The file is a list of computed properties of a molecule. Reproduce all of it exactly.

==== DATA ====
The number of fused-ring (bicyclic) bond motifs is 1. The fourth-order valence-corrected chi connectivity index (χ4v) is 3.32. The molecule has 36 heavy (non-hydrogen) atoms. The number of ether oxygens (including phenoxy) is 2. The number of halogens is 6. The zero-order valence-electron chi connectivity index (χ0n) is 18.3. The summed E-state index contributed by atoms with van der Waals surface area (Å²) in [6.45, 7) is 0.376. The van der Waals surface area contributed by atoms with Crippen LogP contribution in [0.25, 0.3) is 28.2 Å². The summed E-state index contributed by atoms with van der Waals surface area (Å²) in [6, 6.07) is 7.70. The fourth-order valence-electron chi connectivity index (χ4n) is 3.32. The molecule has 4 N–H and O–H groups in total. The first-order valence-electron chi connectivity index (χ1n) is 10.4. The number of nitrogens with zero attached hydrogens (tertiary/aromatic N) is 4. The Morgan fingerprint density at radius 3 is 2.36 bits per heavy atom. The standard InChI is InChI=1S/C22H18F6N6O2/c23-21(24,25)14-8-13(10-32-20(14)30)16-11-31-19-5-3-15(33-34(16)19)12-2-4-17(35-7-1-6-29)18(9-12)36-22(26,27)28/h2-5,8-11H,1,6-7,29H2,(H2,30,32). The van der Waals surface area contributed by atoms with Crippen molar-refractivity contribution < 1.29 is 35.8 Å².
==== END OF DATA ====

The number of fused-ring (bicyclic) bond motifs is 1. The fourth-order valence-corrected chi connectivity index (χ4v) is 3.32. The molecule has 36 heavy (non-hydrogen) atoms. The number of ether oxygens (including phenoxy) is 2. The number of halogens is 6. The zero-order valence-electron chi connectivity index (χ0n) is 18.3. The summed E-state index contributed by atoms with van der Waals surface area (Å²) in [6.45, 7) is 0.376. The van der Waals surface area contributed by atoms with Crippen LogP contribution in [0.25, 0.3) is 28.2 Å². The summed E-state index contributed by atoms with van der Waals surface area (Å²) in [6, 6.07) is 7.70. The fourth-order valence-electron chi connectivity index (χ4n) is 3.32. The molecule has 4 N–H and O–H groups in total. The first-order valence-electron chi connectivity index (χ1n) is 10.4. The number of nitrogens with zero attached hydrogens (tertiary/aromatic N) is 4. The Morgan fingerprint density at radius 3 is 2.36 bits per heavy atom. The standard InChI is InChI=1S/C22H18F6N6O2/c23-21(24,25)14-8-13(10-32-20(14)30)16-11-31-19-5-3-15(33-34(16)19)12-2-4-17(35-7-1-6-29)18(9-12)36-22(26,27)28/h2-5,8-11H,1,6-7,29H2,(H2,30,32). The van der Waals surface area contributed by atoms with Crippen molar-refractivity contribution < 1.29 is 35.8 Å².